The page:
386     0 ^ ^ \d
387     </pre>
388     indicates that callout number 0 occurred for a match attempt starting at the
389     fourth character of the subject string, when the pointer was at the seventh
390     character of the data, and when the next pattern item was \d. Just one
391     circumflex is output if the start and current positions are the same.
392     </P>
393     <P>
394     Callouts numbered 255 are assumed to be automatic callouts, inserted as a
395     result of the <b>/C</b> pattern modifier. In this case, instead of showing the
396     callout number, the offset in the pattern, preceded by a plus, is output. For
397     example:
398     <pre>
399     re&#62; /\d?[A-E]\*/C
400     data&#62; E*
401     ---&#62;E*
402     +0 ^ \d?
403     +3 ^ [A-E]
404     +8 ^^ \*
405     +10 ^ ^
406     0: E*
407     </pre>
408     The callout function in <b>pcretest</b> returns zero (carry on matching) by
409     default, but you can use an \C item in a data line (as described above) to
410     change this.
411     </P>
412     <P>
413     Inserting callouts can be helpful when using <b>pcretest</b> to check
414     complicated regular expressions. For further information about callouts, see
415     the
416     <a href="pcrecallout.html"><b>pcrecallout</b></a>
417     documentation.
418     </P>
419     <br><a name="SEC8" href="#TOC1">SAVING AND RELOADING COMPILED PATTERNS</a><br>
420     <P>
421     The facilities described in this section are not available when the POSIX
422     inteface to PCRE is being used, that is, when the <b>/P</b> pattern modifier is
423     specified.
424     </P>
425     <P>
426     When the POSIX interface is not in use, you can cause <b>pcretest</b> to write a
427     compiled pattern to a file, by following the modifiers with &#62; and a file name.
428     For example:
429     <pre>
430     /pattern/im &#62;/some/file
431     </pre>
432     See the
433     <a href="pcreprecompile.html"><b>pcreprecompile</b></a>
434     documentation for a discussion about saving and re-using compiled patterns.
435     </P>
436     <P>
437     The data that is written is binary. The first eight bytes are the length of the
438     compiled pattern data followed by the length of the optional study data, each
439     written as four bytes in big-endian order (most significant byte first). If
440     there is no study data (either the pattern was not studied, or studying did not
441     return any data), the second length is zero. The lengths are followed by an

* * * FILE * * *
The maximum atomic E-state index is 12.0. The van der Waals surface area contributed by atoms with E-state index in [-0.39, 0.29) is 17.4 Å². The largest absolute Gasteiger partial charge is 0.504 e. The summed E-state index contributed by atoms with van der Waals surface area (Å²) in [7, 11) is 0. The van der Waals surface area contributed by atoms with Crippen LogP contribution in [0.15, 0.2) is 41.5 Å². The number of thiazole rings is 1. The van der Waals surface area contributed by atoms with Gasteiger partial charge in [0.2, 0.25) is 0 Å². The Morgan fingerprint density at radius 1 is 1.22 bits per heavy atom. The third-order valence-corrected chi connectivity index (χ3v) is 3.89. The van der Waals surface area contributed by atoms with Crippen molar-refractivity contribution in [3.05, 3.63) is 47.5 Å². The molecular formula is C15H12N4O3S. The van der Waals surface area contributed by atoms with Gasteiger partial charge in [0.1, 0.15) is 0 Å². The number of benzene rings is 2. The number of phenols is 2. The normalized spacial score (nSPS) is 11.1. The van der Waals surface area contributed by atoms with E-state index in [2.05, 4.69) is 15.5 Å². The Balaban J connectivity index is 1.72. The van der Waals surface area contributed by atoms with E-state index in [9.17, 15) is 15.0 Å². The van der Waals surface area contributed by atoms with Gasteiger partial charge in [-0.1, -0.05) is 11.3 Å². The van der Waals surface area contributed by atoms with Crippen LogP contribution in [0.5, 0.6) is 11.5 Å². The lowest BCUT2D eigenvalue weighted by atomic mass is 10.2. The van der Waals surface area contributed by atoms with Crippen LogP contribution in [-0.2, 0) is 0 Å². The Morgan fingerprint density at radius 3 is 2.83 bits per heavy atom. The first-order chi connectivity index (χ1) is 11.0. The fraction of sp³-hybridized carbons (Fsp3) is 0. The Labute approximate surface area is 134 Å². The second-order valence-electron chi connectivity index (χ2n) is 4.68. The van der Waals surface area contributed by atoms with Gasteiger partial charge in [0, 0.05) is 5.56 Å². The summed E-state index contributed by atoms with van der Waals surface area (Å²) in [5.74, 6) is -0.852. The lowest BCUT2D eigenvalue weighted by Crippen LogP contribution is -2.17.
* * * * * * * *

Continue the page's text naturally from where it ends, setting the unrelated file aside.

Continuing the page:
442     exact copy of the compiled pattern. If there is additional study data, this
443     follows immediately after the compiled pattern. After writing the file,
444     <b>pcretest</b> expects to read a new pattern.
445     </P>
446     <P>
447     A saved pattern can be reloaded into <b>pcretest</b> by specifing &#60; and a file
448     name instead of a pattern. The name of the file must not contain a &#60; character,
449     as otherwise <b>pcretest</b> will interpret the line as a pattern delimited by &#60;
450     characters.
451     For example:
452     <pre>
453     re&#62; &#60;/some/file
454     Compiled regex loaded from /some/file
455     No study data
456     </pre>
457     When the pattern has been loaded, <b>pcretest</b> proceeds to read data lines in
458     the usual way.
459     </P>
460     <P>
461     You can copy a file written by <b>pcretest</b> to a different host and reload it
462     there, even if the new host has opposite endianness to the one on which the
463     pattern was compiled. For example, you can compile on an i86 machine and run on
464     a SPARC machine.
465     </P>
466     <P>
467     File names for saving and reloading can be absolute or relative, but note that
468     the shell facility of expanding a file name that starts with a tilde (~) is not
469     available.
470     </P>
471     <P>
472     The ability to save and reload files in <b>pcretest</b> is intended for testing
473     and experimentation. It is not intended for production use because only a
474     single pattern can be written to a file. Furthermore, there is no facility for
475     supplying custom character tables for use with a reloaded pattern. If the
476     original pattern was compiled with custom tables, an attempt to match a subject
477     string using a reloaded pattern is likely to cause <b>pcretest</b> to crash.
478     Finally, if you attempt to load a file that is not in the correct format, the
479     result is undefined.
480     </P>
481     <br><a name="SEC9" href="#TOC1">AUTHOR</a><br>
482     <P>
483 nigel 63 Philip Hazel &#60;ph10@cam.ac.uk&#62;
484     <br>
485     University Computing Service,
486     <br>
487     Cambridge CB2 3QG, England.
488     </P>
489     <P>
490 nigel 75 Last updated: 10 September 2004
491 nigel 63 <br>
492 nigel 75 Copyright &copy; 1997-2004 University of Cambridge.
493     <p>
494     Return to the <a href="index.html">PCRE index page</a>.
495     </p>